California doctors investigating cases of polio-like illnesses in children have been "flooded" with calls but are no closer to knowing what is behind the illnesses.
"We're working with the California Department of Public Health to go through the cases, to look for a cause and to figure out how many patients are affected," said Keith Van Haren, a pediatric neurologist at Lucile Packard Children's Hospital in Palo Alto, Calif.
He will present the cases of five of the children at the American Academy of Neurology's upcoming annual meeting in Philadelphia.
The initial report about the cases was released on Sunday and since then doctors and patients from around the country have contacted the hospital and the state's department of public health.
"Physicians and public health officials who have encountered similar illnesses have submitted 20 reports to California Department of Public Health, and CDPH has conducted preliminary tests on 15 of these specimens," said Gil Chavez, California's state epidemiologist.
All the cases are in children. Sofia Jarvis, 4, was the first case of acute flaccid paralysis, as the syndrome is called, that the Stanford doctors came across.
So far no common causes have been found to suggest that the cases are linked, but "investigation is ongoing," Chavez said.
The Centers for Disease Control and Prevention has not received reports from any other states, said Danny Feikin, epidemiological branch chief in CDC's division of viral diseases. The CDC is working with the California Department of Public Health to study the illnesses.
All cases have several things in common. They come on suddenly, they result in paralysis of one or more limbs and an MRI of the spine shows an injury to the central part of the spinal cord, said Van Haren. There is no known cause and no prospect of regaining use of limbs.
California has enhanced its surveillance for acute flaccid paralysis and will continue to seek, test and review specimens and information to help protect public health, he said.
What they're seeing is "likely to be a very rare manifestation from a rare virus," said Van Haren.
The numbers are no higher than would be expected by normal background cases, said Feikin.
According to the World Health Organization, about one in 100,000 children experience acute flaccid paralysis (AFP) each year.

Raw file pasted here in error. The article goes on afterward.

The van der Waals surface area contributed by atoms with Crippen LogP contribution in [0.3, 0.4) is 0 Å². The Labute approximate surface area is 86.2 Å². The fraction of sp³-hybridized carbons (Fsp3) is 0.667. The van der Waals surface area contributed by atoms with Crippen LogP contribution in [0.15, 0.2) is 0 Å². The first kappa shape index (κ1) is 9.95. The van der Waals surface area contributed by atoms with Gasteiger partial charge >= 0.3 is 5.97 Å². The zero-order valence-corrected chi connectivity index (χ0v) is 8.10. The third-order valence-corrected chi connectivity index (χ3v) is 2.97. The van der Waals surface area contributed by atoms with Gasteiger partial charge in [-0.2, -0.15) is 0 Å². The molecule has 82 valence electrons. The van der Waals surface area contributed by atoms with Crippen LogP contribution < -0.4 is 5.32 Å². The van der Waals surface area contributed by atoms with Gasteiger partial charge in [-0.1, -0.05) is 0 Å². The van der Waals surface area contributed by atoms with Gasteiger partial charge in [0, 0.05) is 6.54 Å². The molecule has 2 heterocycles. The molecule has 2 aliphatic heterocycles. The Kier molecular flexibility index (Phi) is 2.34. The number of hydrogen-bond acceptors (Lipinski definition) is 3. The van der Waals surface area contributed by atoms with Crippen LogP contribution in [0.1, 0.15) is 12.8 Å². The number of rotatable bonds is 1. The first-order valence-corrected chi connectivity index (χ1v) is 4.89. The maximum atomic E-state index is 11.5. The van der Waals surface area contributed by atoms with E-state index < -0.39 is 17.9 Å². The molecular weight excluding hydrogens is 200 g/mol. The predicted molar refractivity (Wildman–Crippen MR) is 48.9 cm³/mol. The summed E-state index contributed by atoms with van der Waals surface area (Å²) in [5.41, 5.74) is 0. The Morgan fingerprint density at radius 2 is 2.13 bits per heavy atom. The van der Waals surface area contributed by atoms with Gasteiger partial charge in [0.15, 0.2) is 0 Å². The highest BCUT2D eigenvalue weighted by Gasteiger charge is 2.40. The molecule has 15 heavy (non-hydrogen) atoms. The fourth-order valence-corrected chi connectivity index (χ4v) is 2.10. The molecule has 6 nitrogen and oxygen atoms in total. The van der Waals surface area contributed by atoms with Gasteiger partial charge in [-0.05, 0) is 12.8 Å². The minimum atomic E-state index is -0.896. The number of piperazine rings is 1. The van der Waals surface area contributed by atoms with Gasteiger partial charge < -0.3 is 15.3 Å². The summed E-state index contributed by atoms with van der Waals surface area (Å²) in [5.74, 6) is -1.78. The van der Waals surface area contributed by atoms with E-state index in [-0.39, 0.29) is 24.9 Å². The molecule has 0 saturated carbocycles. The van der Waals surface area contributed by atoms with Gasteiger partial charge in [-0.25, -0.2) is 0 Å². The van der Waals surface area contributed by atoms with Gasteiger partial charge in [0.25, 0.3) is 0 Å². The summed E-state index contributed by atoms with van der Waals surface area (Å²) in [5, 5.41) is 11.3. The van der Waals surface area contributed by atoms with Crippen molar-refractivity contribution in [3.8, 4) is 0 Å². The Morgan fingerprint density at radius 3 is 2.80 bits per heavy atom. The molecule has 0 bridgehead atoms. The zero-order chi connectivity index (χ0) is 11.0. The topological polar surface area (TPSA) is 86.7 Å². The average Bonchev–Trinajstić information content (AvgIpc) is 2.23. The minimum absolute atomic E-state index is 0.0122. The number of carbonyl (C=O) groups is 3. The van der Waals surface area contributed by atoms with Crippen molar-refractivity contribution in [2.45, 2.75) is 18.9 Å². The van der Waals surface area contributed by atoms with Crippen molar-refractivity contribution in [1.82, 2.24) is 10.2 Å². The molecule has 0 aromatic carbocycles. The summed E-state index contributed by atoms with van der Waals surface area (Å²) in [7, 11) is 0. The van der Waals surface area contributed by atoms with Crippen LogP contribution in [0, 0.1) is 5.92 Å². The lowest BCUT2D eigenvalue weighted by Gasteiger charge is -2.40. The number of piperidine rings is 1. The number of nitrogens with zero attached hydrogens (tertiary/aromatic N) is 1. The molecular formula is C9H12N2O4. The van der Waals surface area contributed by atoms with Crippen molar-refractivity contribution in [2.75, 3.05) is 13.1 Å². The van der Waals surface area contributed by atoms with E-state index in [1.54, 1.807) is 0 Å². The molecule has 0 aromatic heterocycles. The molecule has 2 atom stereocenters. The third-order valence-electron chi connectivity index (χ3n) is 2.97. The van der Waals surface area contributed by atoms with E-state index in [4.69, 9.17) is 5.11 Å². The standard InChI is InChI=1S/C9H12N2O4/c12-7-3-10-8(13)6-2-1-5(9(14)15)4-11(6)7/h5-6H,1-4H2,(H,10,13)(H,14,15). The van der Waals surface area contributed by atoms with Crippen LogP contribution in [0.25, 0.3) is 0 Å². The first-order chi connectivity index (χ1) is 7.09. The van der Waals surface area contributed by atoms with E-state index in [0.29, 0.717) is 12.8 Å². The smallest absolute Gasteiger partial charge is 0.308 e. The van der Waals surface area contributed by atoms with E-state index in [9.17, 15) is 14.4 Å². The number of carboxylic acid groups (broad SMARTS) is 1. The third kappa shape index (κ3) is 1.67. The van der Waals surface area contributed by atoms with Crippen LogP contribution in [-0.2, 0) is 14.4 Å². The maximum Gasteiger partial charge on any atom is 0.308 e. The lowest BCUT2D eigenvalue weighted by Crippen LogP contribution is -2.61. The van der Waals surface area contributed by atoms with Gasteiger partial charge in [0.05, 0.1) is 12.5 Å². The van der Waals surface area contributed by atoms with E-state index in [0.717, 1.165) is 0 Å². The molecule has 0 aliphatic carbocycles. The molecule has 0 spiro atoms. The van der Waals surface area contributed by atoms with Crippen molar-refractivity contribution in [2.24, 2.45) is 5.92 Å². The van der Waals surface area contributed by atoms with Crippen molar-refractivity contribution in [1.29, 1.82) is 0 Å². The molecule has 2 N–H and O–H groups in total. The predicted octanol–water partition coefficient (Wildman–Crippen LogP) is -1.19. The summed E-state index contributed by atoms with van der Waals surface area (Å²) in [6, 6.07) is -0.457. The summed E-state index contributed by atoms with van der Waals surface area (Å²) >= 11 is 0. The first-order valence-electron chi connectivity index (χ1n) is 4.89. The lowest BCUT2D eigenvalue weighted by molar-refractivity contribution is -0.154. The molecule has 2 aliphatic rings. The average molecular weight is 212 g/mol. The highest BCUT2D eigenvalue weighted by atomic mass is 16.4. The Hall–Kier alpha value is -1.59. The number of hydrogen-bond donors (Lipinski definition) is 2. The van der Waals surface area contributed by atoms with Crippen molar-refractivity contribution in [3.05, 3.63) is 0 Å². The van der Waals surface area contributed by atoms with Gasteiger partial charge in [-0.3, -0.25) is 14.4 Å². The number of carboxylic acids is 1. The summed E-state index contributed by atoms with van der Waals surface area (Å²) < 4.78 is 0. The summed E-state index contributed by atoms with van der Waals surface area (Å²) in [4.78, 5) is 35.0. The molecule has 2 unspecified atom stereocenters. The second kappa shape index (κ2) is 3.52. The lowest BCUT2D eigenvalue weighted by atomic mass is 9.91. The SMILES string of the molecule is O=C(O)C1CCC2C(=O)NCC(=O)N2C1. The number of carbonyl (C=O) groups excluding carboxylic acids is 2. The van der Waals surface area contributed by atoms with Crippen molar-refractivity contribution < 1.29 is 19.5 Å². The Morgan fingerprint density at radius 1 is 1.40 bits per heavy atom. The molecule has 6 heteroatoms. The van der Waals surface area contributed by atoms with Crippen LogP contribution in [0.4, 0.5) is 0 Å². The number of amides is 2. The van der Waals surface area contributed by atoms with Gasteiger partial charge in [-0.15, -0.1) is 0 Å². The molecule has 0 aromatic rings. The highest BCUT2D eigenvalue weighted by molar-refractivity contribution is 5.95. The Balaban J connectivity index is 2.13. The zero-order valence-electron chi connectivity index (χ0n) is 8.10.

It is a description of a syndrome, not a disease itself, said Feikin. Just as pneumonia can be caused by many different pathogens, AFP can have multiple causes.
Given those numbers, the CDC would expect to see about 78 cases of acute flaccid paralysis in the United States each year.
So while the cases are devastating for the children and their families, they do not constitute an outbreak or a cluster, Feikin said.
However, pediatric neurologists on the front lines in California are concerned they might be seeing something different. "This is not something we're used to seeing in the pediatric population," he said.
The initial concern was that the children might have polio, but testing quickly ruled that out, Feikin said.
"We haven't had polio in the United States for decades. Today it is only endemic in three countries: Pakistan, Afghanistan and Nigeria."
The doctors who first described the cases, at Stanford University Medical School, believe it might be caused by a virus but can't say for certain. Testing found one type of enterovirus in two of the affected children, but not others.
Polio is one of more than 200 enteroviruses in the Picorna family, Feikin said. These viruses also cause hand, foot and mouth disease, a common childhood ailment, as well as the common cold.
"In general these viruses are asymptomatic. You don't even know you have them. Sometimes they cause mild illnesses, sometimes a rash," Feikin said.
It is estimated that there are between 10 million and 15 million cases of symptomatic enterovirus in the United States each year, "almost all of them just mild, cold-like illnesses," Feikin said.
One virus in the family, enterovirus 71, was responsible for several outbreaks of disease in California in the 1960s and later Bulgaria, Hungary. In the 1990s it sickened tens of thousands of children in Malaysia, Taiwan and China. Some victims developed a similar polio-like paralysis.
None of the recent California cases tested positive for enterovirus 71, Van Haren said.
Clinicians and doctors are doing their job as guardians of public health when they bring attention to possible illnesses so that outbreaks can be spotted early, said Feikin.
In this instance, it doesn't appear to be an outbreak, Feikin said.
"We're not trying to minimize, but there's no evidence right now that there is an outbreak or clusters," Feikin said.